Triangle areaThe first written boundaries date from a 1964 issue of pulp magazine Argosy, where the triangle's three vertices are in Miami, Florida peninsula; in San Juan, Puerto Rico; and in the mid-Atlantic island of Bermuda. But subsequent writers did not follow this definition. Every writer gives different boundaries and vertices to the triangle, with the total area varying from 500,000 to 1.5 million square miles.Consequently, the determination of which accidents have occurred inside the triangle depends on which writer reports them.The United States Board on Geographic Names does not recognize this name, and it is not delimited in any map drawn by US government agencies.
The area is one of the most heavily traveled shipping lanes in the world, with ships crossing through it daily for ports in the Americas, Europe, and the Caribbean Islands. Cruise ships are also plentiful, and pleasure craft regularly go back and forth between Florida and the islands. It is also a heavily flown route for commercial and private aircraft heading towards Florida, the Caribbean, and South America from points north.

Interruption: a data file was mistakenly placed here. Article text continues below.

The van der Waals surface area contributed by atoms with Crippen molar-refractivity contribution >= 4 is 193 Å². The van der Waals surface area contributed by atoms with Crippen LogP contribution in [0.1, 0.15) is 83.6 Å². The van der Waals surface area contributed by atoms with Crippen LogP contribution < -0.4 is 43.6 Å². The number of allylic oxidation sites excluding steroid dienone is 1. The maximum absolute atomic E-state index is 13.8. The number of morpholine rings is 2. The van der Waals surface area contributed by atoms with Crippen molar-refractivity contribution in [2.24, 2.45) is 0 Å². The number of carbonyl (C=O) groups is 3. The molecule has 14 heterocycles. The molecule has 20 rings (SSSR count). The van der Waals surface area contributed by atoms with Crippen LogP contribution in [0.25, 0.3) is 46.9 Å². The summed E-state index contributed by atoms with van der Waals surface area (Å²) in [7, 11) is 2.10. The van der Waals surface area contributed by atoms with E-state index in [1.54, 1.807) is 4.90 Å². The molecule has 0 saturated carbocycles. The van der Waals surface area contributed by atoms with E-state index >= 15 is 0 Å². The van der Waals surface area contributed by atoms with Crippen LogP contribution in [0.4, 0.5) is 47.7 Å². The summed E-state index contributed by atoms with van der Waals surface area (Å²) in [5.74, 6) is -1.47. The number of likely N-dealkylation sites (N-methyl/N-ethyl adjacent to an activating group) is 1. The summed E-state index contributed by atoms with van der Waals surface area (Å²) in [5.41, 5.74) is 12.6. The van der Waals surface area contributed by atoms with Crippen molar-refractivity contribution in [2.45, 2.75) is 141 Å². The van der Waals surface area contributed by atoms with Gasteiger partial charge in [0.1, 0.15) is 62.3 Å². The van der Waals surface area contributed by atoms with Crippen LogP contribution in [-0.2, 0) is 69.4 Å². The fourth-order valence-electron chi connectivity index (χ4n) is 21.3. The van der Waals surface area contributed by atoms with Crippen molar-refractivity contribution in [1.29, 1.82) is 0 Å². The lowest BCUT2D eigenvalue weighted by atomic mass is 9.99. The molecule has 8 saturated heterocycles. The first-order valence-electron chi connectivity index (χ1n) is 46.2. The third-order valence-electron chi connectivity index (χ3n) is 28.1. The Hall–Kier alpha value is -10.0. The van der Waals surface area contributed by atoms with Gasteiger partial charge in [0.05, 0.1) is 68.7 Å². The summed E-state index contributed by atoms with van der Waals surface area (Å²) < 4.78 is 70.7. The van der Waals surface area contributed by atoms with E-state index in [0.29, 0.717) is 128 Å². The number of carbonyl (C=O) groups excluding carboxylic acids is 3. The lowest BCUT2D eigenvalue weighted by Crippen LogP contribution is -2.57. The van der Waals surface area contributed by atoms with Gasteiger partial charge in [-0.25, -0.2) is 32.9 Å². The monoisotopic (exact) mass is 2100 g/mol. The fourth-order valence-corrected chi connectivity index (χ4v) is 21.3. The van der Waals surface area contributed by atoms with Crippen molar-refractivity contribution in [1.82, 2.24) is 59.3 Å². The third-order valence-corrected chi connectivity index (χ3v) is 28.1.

OriginsThe earliest allegation of unusual disappearances in the Bermuda area appeared in a September 16, 1950 Associated Press article by Edward Van Winkle Jones. Two years later, Fate magazine published "Sea Mystery at Our Back Door", a short article by George X. Sand covering the loss of several planes and ships, including the loss of Flight 19, a group of five U.S. Navy TBM Avenger bombers on a training mission. Sand's article was the first to lay out the now-familiar triangular area where the losses took place. Flight 19 alone would be covered again in the April 1962 issue of American Legion magazine. It was claimed[by whom?] that the flight leader had been heard saying, "We are entering white water, nothing seems right. We don't know where we are, the water is green, no white." It was also claimed that officials at the Navy board of inquiry stated that the planes "flew off to Mars."[dubious ] Sand's article was the first to suggest a supernatural element to the Flight 19 incident. In the February 1964 issue of Argosy, Vincent Gaddis's article "The Deadly Bermuda Triangle" argued that Flight 19 and other disappearances were part of a pattern of strange events in the region. The next year, Gaddis expanded this article into a book, Invisible Horizons.
Others would follow with their own works, elaborating on Gaddis' ideas: John Wallace Spencer (Limbo of the Lost, 1969, repr. 1973); Charles Berlitz (The Bermuda Triangle, 1974); Richard Winer (The Devil's Triangle, 1974), and many others, all keeping to some of the same supernatural elements outlined by Eckert.